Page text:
The present Prime Minister, Mr. Imran Khan has been struggling for more than 22 years expressing his commitment of changing the prevalent regressive system based on colonial heritage, to establish a vibrant merit oriented, people friendly system giving priority to the expertise and professionalism, matching latest requirements of our national ground realities. However it is disappointing that now his government is also pushed by mafias who have always been successfully justifying repeated experimentation in institutions to their advantage, glorifying old legacy of the colonial system, which had become a nutshell hampering the professional expertise and up-to-date knowledge of technical skills in every field of life. The administrative mafia whose existence has become outdated and obsolete due to our latest national requirements, have been trying to fail every government to prove that its dominance in governance was the real solution. The latest report of Reforms Commission about the so called Administrative Reforms is a similar attempt by the same self-centered bureaucratic lobby. An in-depth research has been conducted in the matter by a team including post-graduate scholars to study recurring weaknesses of our system of governance.

 1.         In this study it has been found by the research team that not only corruption was rampant as usual in all local institutions, but these institutions and departments are practically not bound by any rules or regulations, and any influential person or group would get the laws and rules interpreted or violated in his/her favor. It is a mess created all around with no limits and restrictions.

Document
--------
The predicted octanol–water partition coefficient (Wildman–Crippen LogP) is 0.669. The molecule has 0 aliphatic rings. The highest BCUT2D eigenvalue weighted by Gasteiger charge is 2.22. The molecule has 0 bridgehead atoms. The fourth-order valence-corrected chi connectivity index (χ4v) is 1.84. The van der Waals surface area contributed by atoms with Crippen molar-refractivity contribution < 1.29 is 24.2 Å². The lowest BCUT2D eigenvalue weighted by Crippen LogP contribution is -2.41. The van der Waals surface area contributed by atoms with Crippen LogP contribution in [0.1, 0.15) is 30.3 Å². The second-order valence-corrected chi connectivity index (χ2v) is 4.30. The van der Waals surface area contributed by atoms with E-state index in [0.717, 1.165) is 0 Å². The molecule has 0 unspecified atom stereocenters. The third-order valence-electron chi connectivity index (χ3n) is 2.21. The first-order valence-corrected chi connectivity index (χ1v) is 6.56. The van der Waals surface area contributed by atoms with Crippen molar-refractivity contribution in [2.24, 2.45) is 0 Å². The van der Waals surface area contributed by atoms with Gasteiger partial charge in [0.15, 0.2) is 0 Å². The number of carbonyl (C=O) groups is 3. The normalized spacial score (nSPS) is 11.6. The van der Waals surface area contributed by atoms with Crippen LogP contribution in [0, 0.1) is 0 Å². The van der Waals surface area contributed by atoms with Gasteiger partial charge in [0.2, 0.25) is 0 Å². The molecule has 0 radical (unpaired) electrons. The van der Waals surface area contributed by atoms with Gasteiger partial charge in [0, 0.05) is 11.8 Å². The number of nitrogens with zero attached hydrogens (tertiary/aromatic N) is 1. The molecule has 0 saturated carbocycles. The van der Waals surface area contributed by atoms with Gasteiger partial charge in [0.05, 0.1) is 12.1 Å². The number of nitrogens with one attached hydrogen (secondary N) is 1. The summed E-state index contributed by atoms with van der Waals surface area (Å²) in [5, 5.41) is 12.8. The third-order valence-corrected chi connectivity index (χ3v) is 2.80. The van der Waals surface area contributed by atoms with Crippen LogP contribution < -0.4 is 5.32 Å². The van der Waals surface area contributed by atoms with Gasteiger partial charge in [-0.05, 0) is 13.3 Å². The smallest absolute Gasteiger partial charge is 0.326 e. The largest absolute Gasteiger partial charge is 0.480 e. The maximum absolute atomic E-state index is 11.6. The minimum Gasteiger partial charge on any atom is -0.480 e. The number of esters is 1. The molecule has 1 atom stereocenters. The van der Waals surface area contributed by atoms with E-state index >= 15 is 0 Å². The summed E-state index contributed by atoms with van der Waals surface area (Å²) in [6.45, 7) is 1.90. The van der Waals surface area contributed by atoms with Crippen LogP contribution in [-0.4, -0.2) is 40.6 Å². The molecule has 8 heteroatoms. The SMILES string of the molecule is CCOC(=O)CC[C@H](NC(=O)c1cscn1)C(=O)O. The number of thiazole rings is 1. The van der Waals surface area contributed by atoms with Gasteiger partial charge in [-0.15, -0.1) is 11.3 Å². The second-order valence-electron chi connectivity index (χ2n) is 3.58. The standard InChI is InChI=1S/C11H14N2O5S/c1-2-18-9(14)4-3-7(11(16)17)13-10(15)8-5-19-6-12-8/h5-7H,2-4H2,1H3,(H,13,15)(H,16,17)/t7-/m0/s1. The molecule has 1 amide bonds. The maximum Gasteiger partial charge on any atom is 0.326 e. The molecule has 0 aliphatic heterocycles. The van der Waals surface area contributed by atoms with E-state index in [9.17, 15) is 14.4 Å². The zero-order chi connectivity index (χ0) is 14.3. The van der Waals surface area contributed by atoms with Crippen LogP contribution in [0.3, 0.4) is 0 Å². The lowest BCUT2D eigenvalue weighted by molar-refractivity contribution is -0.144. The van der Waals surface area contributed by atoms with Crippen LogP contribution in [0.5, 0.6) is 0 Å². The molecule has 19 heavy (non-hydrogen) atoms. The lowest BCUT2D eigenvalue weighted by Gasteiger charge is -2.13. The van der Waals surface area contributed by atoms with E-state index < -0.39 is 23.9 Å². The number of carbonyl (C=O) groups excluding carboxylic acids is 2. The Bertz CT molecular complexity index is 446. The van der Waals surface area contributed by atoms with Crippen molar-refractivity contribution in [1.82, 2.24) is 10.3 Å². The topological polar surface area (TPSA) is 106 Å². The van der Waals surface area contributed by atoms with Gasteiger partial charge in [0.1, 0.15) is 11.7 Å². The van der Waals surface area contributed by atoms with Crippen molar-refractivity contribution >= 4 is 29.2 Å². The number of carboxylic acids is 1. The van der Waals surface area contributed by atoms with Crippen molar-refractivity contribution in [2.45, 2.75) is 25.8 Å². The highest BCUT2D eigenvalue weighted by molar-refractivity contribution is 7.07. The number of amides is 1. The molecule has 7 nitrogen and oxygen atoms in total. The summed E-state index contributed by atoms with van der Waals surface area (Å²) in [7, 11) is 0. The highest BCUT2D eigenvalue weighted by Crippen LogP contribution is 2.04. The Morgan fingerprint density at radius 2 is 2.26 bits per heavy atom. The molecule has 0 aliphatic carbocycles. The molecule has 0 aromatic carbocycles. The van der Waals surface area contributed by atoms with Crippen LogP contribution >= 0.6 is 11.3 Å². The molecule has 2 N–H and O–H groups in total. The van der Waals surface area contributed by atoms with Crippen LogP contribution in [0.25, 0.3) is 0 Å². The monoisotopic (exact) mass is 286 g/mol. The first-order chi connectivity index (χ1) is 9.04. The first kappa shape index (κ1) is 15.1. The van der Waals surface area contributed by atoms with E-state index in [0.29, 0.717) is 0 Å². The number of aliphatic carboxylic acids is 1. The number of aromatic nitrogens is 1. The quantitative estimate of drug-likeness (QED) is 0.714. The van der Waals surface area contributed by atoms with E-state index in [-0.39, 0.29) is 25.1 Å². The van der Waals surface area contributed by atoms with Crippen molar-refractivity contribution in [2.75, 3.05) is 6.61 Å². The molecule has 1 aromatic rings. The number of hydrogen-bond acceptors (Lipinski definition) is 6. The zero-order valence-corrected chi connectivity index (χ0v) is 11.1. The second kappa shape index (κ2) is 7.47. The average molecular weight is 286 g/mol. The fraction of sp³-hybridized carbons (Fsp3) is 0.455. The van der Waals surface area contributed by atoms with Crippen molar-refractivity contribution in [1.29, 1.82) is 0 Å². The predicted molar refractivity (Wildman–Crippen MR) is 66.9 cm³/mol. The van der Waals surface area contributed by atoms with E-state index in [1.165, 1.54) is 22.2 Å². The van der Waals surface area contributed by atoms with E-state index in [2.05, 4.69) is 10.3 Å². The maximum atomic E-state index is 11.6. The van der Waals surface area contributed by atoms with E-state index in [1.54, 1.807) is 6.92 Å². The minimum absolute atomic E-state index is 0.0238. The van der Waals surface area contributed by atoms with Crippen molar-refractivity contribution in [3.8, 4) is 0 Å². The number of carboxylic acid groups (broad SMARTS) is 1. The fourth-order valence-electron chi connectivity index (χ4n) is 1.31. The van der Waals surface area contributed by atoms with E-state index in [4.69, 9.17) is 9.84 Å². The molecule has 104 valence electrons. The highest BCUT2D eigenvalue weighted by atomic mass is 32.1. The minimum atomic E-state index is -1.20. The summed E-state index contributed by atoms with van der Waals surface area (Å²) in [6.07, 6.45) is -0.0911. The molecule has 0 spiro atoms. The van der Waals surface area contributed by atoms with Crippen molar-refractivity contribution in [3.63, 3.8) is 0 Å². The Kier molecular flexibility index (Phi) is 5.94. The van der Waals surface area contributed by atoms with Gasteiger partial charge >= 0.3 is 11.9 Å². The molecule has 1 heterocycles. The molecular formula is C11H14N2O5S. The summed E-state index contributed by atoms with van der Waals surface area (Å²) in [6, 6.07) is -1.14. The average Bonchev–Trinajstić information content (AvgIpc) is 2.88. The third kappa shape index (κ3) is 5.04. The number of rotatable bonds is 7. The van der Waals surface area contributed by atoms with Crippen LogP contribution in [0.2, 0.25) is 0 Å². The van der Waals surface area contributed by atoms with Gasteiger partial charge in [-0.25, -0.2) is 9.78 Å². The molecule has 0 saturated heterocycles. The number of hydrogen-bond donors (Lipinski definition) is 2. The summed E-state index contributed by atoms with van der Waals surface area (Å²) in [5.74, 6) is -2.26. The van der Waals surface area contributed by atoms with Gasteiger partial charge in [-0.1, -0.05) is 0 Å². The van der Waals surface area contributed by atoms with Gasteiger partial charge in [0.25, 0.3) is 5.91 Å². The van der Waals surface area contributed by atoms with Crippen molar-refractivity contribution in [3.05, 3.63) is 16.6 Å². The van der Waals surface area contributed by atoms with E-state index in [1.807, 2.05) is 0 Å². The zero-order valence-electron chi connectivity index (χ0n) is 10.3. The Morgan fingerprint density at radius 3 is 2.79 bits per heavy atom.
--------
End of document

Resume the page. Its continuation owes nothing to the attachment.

2.        The system of District Administration, which is proposed to be thrust upon at the federal, provincial, district and tehsil level, had already been found rotten, obsolete and having no relevance to the realities on the ground. The system was devised about 160 years ago by the colonial masters after the war of Independence of 1857. Even then it was publicly stated that this system would be made operative as a temporary measure to control the situation then prevailing in the sub-continent; otherwise it was considered by some members of the then British Parliament as highly suppressive and exploitative in nature for the people. However the concentration of powers at district level with Deputy Commissioner as its head, and Assistant Commissioner at tehsil level, suited the colonial interests of the British Government even during the long succeeding period and it was never allowed to change. The young officers who were ‘generalists’ without any professional or specific qualification, were selected to rule the country at local, provincial and central levels, and all the departments including the Police were made subservient to them. They were vested with vast administrative and magistracy powers. They were also Collectors of Land Revenue which was a major source of government revenue at that time, and this in turn increased their importance and power. This system worked for two reasons: (1) It served the best interests of the colonial masters as a highly centralized system; (2) The social set-up and its requirements were quite simple, particularly when land revenue was the chief source of government income. Such a system however was never tried by the British even in their own country. Dr. Hafeez Pasha, a prominent economist and former Finance Minister had prepared a report on Tax Administration Reforms during Musharraf Government. He had rightly stated that the ICS (later DMG and now Administrative Service) was a premier service because it was performing the most important function of collection of land revenue. But now the role of land revenue was negligible and so administrative service now should not have that much importance. In other words, its role was tied with land management of a simpler agricultural society.